The Death of the Salesman


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As Mark Twain said, “The report of my death was an exaggeration”. The salesman is alive and well, but we are witnessing a transformation. This transformation is driven by the shift from a sales process to a buying process. The customer or prospect truly is king now. This trend is moving very fast and will change the way companies acquire new business. In the past, customers valued competent sales professionals as their main source of information about products and applications. Today, customers believe that source is the web. The majority believe the web is a more objective resource than product sales people. However, most web data is about an inch thick and even that’s often as promotional as informational.

Nonetheless, customers are pushing aside traditional sales people. Willy Loman, the central figure in Arthur Miller’s “Death of a Salesman” said, “The man who makes an appearance in the business world, the man who creates personal interest, is the man who gets ahead. Be liked and you will never want.” Those days are gone. Sales people accustomed to providing input and assisting in product selection strategy now find their role often limited to price negotiations.

Outstanding sales reps are still penetrating organizations at the highest level and helping define purchase direction. But their numbers are plummeting. The vast majority of sales people find their role unclear and confusing at best, and to some outright depressing. Accepting the shift from a “selling process” to a “buying process” means accepting loss of control, which will have domino effects on companies’ overall approaches to marketing and sales both.

To be involved in the early stages of the buying process, most marketers will need to become a trusted source for information for prospects. This means informational content, as opposed to promotional messaging, will now be a key element in brandbuilding, especially on the B2B side and for consumer durables. And developing information content is hardly marketing’s sweet spot.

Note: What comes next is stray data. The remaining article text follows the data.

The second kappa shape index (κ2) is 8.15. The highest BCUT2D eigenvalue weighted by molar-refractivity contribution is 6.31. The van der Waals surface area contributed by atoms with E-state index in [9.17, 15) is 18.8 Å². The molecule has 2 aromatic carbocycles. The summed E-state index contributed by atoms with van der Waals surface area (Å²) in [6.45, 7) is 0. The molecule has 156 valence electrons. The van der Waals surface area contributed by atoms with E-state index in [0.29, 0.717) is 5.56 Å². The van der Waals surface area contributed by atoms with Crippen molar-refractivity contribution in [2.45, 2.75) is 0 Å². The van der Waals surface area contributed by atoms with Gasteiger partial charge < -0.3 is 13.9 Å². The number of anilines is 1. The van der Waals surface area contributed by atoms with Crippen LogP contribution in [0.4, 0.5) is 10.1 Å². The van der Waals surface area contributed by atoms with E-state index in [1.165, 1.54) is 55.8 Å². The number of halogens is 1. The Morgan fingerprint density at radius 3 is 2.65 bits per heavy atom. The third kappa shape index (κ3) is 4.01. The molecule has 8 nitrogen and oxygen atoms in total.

Lead generation tactics must change as well. Visiting social media sites such as Linkedin with B2B sales and marketing discussion groups reveals how much work (and talk) are going into determining the optimal LeadGen media, i.e. direct mail, telemarketing, social media, direct mail, tradeshows or events. But their single strengths aside, none of these channels can stand alone, and integrating media with strong nurturing components and comprehensive analytics will be critical to success. The days of relying on extensive direct mail and smiling and dialing are gone. Stand alone alternatives will not pass the ROI test. Not only will marketing need to meld the various media options but marketing and sales alike will have to take a long term view of managing sales pipelines. Recent studies including one by Aberdeen, have shown that sales lead generation that includes building a quality database, nurturing all prospects in the early stages of the buying cycle plus delivering a great message and offer generates three to five times the return oj just a great offer and message.

Willy Loman is dead, long live Willy Loman. But may his sales practices and traditional marketing support be as much a memory as Willy.

Joe Lethert
Joe Lethert Joe is the CEO of Performark Inc and recently was voted # 4 in the Sales Lead Management Association's "5 most influential". Joe founded Performark in 1984 and has a history of innovation and industry firsts in lead management systems and sales lead generation. For mor information please visit


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